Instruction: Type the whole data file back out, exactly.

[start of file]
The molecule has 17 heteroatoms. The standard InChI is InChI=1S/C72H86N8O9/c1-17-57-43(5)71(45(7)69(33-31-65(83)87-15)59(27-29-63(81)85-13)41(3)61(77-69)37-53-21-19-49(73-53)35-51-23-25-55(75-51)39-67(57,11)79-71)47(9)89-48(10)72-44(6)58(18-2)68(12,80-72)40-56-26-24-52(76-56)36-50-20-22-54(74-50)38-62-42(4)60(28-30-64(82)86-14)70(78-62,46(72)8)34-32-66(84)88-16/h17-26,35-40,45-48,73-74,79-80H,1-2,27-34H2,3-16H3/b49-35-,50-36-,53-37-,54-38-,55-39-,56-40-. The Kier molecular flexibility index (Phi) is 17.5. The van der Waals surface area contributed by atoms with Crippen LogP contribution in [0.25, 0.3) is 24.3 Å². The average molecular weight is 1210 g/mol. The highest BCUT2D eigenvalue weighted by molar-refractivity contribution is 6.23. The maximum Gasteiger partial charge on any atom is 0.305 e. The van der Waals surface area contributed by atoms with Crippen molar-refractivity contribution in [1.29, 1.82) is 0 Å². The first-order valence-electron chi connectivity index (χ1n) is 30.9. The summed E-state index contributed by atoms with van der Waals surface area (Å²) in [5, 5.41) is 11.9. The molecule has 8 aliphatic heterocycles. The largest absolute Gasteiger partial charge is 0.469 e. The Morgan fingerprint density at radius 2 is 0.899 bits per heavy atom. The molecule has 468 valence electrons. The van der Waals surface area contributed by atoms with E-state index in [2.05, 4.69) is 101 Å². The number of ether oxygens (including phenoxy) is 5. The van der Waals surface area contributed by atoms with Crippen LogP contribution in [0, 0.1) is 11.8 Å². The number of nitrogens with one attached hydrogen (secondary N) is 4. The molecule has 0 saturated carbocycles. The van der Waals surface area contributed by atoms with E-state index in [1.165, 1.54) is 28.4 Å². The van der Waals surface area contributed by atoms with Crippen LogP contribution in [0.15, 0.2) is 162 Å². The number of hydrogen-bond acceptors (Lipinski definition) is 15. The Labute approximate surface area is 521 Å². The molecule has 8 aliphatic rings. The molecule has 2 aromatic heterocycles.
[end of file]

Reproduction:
The molecule has 17 heteroatoms. The standard InChI is InChI=1S/C72H86N8O9/c1-17-57-43(5)71(45(7)69(33-31-65(83)87-15)59(27-29-63(81)85-13)41(3)61(77-69)37-53-21-19-49(73-53)35-51-23-25-55(75-51)39-67(57,11)79-71)47(9)89-48(10)72-44(6)58(18-2)68(12,80-72)40-56-26-24-52(76-56)36-50-20-22-54(74-50)38-62-42(4)60(28-30-64(82)86-14)70(78-62,46(72)8)34-32-66(84)88-16/h17-26,35-40,45-48,73-74,79-80H,1-2,27-34H2,3-16H3/b49-35-,50-36-,53-37-,54-38-,55-39-,56-40-. The Kier molecular flexibility index (Phi) is 17.5. The van der Waals surface area contributed by atoms with Crippen LogP contribution in [0.25, 0.3) is 24.3 Å². The average molecular weight is 1210 g/mol. The highest BCUT2D eigenvalue weighted by molar-refractivity contribution is 6.23. The maximum Gasteiger partial charge on any atom is 0.305 e. The van der Waals surface area contributed by atoms with Crippen molar-refractivity contribution in [1.29, 1.82) is 0 Å². The first-order valence-electron chi connectivity index (χ1n) is 30.9. The summed E-state index contributed by atoms with van der Waals surface area (Å²) in [5, 5.41) is 11.9. The molecule has 8 aliphatic heterocycles. The largest absolute Gasteiger partial charge is 0.469 e. The Morgan fingerprint density at radius 2 is 0.899 bits per heavy atom. The molecule has 468 valence electrons. The van der Waals surface area contributed by atoms with E-state index in [2.05, 4.69) is 101 Å². The number of ether oxygens (including phenoxy) is 5. The van der Waals surface area contributed by atoms with Crippen LogP contribution in [0, 0.1) is 11.8 Å². The number of nitrogens with one attached hydrogen (secondary N) is 4. The molecule has 0 saturated carbocycles. The van der Waals surface area contributed by atoms with E-state index in [1.165, 1.54) is 28.4 Å². The van der Waals surface area contributed by atoms with Crippen LogP contribution in [0.15, 0.2) is 162 Å². The number of hydrogen-bond acceptors (Lipinski definition) is 15. The Labute approximate surface area is 521 Å². The molecule has 8 aliphatic rings. The molecule has 2 aromatic heterocycles.